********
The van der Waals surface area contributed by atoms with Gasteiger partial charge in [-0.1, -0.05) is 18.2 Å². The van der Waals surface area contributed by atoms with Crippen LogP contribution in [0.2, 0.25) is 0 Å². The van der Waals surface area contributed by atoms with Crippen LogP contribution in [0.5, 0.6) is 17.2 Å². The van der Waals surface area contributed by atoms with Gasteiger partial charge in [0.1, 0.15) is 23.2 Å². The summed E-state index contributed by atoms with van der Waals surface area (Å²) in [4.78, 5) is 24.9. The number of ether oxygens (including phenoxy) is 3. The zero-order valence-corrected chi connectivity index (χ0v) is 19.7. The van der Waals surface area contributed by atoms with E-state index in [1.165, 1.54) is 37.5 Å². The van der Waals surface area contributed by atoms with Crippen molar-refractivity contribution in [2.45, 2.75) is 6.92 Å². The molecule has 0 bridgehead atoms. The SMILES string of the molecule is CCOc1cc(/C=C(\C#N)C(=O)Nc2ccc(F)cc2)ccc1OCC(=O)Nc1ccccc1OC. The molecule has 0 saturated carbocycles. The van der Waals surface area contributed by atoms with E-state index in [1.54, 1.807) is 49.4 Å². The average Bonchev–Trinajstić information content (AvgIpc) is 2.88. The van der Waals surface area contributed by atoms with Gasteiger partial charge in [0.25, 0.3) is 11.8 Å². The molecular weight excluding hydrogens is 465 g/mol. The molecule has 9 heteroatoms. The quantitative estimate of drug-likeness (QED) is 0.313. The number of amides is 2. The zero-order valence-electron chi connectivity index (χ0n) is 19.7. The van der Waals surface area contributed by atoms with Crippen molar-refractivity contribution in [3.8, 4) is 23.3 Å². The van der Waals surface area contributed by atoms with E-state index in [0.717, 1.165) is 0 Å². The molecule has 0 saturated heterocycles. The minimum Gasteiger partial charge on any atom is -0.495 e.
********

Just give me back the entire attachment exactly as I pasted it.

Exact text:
The van der Waals surface area contributed by atoms with Gasteiger partial charge in [-0.1, -0.05) is 18.2 Å². The van der Waals surface area contributed by atoms with Crippen LogP contribution in [0.2, 0.25) is 0 Å². The van der Waals surface area contributed by atoms with Crippen LogP contribution in [0.5, 0.6) is 17.2 Å². The van der Waals surface area contributed by atoms with Gasteiger partial charge in [0.1, 0.15) is 23.2 Å². The summed E-state index contributed by atoms with van der Waals surface area (Å²) in [4.78, 5) is 24.9. The number of ether oxygens (including phenoxy) is 3. The zero-order valence-corrected chi connectivity index (χ0v) is 19.7. The van der Waals surface area contributed by atoms with E-state index in [1.165, 1.54) is 37.5 Å². The van der Waals surface area contributed by atoms with Crippen molar-refractivity contribution in [2.45, 2.75) is 6.92 Å². The molecule has 0 bridgehead atoms. The SMILES string of the molecule is CCOc1cc(/C=C(\C#N)C(=O)Nc2ccc(F)cc2)ccc1OCC(=O)Nc1ccccc1OC. The molecule has 0 saturated carbocycles. The van der Waals surface area contributed by atoms with E-state index in [1.54, 1.807) is 49.4 Å². The average Bonchev–Trinajstić information content (AvgIpc) is 2.88. The van der Waals surface area contributed by atoms with Gasteiger partial charge in [0.25, 0.3) is 11.8 Å². The molecular weight excluding hydrogens is 465 g/mol. The molecule has 9 heteroatoms. The quantitative estimate of drug-likeness (QED) is 0.313. The number of amides is 2. The zero-order valence-electron chi connectivity index (χ0n) is 19.7. The van der Waals surface area contributed by atoms with Crippen molar-refractivity contribution in [3.8, 4) is 23.3 Å². The van der Waals surface area contributed by atoms with E-state index in [0.717, 1.165) is 0 Å². The molecule has 0 saturated heterocycles. The minimum Gasteiger partial charge on any atom is -0.495 e.